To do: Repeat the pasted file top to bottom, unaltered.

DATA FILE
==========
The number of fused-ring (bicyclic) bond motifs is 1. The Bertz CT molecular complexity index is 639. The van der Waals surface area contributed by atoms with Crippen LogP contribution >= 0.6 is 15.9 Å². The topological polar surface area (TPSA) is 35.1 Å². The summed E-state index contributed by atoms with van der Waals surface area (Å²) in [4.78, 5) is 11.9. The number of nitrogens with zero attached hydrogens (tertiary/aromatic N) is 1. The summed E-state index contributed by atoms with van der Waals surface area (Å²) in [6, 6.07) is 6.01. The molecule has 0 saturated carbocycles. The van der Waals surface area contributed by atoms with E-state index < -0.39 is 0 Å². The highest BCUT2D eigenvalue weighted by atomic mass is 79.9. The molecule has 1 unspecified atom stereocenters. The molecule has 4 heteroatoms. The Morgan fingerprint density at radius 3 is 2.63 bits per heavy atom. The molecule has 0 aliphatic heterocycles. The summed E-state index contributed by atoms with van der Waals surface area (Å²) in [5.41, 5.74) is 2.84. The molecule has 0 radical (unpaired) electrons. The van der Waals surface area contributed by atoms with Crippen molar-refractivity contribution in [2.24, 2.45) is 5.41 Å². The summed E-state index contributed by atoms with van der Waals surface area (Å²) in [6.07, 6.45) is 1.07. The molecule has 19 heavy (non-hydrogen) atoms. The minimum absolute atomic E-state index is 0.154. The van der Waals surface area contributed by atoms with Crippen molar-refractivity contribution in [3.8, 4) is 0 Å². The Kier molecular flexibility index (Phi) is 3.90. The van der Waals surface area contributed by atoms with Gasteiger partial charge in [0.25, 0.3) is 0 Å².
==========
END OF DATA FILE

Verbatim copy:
The number of fused-ring (bicyclic) bond motifs is 1. The Bertz CT molecular complexity index is 639. The van der Waals surface area contributed by atoms with Crippen LogP contribution >= 0.6 is 15.9 Å². The topological polar surface area (TPSA) is 35.1 Å². The summed E-state index contributed by atoms with van der Waals surface area (Å²) in [4.78, 5) is 11.9. The number of nitrogens with zero attached hydrogens (tertiary/aromatic N) is 1. The summed E-state index contributed by atoms with van der Waals surface area (Å²) in [6, 6.07) is 6.01. The molecule has 0 saturated carbocycles. The van der Waals surface area contributed by atoms with E-state index < -0.39 is 0 Å². The highest BCUT2D eigenvalue weighted by atomic mass is 79.9. The molecule has 1 unspecified atom stereocenters. The molecule has 4 heteroatoms. The Morgan fingerprint density at radius 3 is 2.63 bits per heavy atom. The molecule has 0 aliphatic heterocycles. The summed E-state index contributed by atoms with van der Waals surface area (Å²) in [5.41, 5.74) is 2.84. The molecule has 0 radical (unpaired) electrons. The van der Waals surface area contributed by atoms with Crippen molar-refractivity contribution in [2.24, 2.45) is 5.41 Å². The summed E-state index contributed by atoms with van der Waals surface area (Å²) in [6.07, 6.45) is 1.07. The molecule has 19 heavy (non-hydrogen) atoms. The minimum absolute atomic E-state index is 0.154. The van der Waals surface area contributed by atoms with Crippen molar-refractivity contribution in [3.8, 4) is 0 Å². The Kier molecular flexibility index (Phi) is 3.90. The van der Waals surface area contributed by atoms with Gasteiger partial charge in [0.25, 0.3) is 0 Å².